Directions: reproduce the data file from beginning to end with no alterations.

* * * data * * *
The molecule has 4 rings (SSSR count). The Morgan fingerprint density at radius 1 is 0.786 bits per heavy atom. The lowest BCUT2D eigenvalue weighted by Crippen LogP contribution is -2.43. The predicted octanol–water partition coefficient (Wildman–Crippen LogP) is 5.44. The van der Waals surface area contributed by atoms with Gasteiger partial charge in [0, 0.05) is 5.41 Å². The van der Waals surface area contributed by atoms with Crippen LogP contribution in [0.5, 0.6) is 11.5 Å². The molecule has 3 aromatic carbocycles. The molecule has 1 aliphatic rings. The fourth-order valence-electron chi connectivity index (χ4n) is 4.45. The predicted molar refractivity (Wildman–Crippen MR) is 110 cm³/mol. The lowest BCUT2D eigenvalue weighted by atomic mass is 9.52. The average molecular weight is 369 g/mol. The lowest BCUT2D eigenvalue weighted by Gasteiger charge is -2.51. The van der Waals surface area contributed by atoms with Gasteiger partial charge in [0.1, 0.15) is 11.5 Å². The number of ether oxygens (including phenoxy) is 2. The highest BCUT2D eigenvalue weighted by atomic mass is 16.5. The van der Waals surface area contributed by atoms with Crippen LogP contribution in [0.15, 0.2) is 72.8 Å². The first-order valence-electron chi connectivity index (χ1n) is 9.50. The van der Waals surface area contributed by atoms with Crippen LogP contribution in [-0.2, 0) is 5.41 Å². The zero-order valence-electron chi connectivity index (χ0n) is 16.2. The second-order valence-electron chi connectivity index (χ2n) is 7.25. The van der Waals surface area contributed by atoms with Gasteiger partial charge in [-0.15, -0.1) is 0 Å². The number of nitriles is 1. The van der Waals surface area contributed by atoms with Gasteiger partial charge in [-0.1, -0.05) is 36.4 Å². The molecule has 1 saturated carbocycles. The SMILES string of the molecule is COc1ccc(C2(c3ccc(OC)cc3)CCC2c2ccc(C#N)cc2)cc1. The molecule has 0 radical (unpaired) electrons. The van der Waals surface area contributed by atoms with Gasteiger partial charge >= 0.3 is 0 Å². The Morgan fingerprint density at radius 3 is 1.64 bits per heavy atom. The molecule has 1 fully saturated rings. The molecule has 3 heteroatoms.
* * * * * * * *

The molecule has 4 rings (SSSR count). The Morgan fingerprint density at radius 1 is 0.786 bits per heavy atom. The lowest BCUT2D eigenvalue weighted by Crippen LogP contribution is -2.43. The predicted octanol–water partition coefficient (Wildman–Crippen LogP) is 5.44. The van der Waals surface area contributed by atoms with Gasteiger partial charge in [0, 0.05) is 5.41 Å². The van der Waals surface area contributed by atoms with Crippen LogP contribution in [0.5, 0.6) is 11.5 Å². The molecule has 3 aromatic carbocycles. The molecule has 1 aliphatic rings. The fourth-order valence-electron chi connectivity index (χ4n) is 4.45. The predicted molar refractivity (Wildman–Crippen MR) is 110 cm³/mol. The lowest BCUT2D eigenvalue weighted by atomic mass is 9.52. The average molecular weight is 369 g/mol. The lowest BCUT2D eigenvalue weighted by Gasteiger charge is -2.51. The van der Waals surface area contributed by atoms with Gasteiger partial charge in [0.1, 0.15) is 11.5 Å². The number of ether oxygens (including phenoxy) is 2. The highest BCUT2D eigenvalue weighted by atomic mass is 16.5. The van der Waals surface area contributed by atoms with Crippen LogP contribution in [0.15, 0.2) is 72.8 Å². The first-order valence-electron chi connectivity index (χ1n) is 9.50. The van der Waals surface area contributed by atoms with Crippen LogP contribution in [-0.2, 0) is 5.41 Å². The zero-order valence-electron chi connectivity index (χ0n) is 16.2. The second-order valence-electron chi connectivity index (χ2n) is 7.25. The van der Waals surface area contributed by atoms with Gasteiger partial charge in [-0.15, -0.1) is 0 Å². The number of nitriles is 1. The van der Waals surface area contributed by atoms with Gasteiger partial charge in [-0.1, -0.05) is 36.4 Å². The molecule has 1 saturated carbocycles. The SMILES string of the molecule is COc1ccc(C2(c3ccc(OC)cc3)CCC2c2ccc(C#N)cc2)cc1. The molecule has 0 radical (unpaired) electrons. The van der Waals surface area contributed by atoms with Gasteiger partial charge >= 0.3 is 0 Å². The Morgan fingerprint density at radius 3 is 1.64 bits per heavy atom. The molecule has 1 fully saturated rings. The molecule has 3 heteroatoms.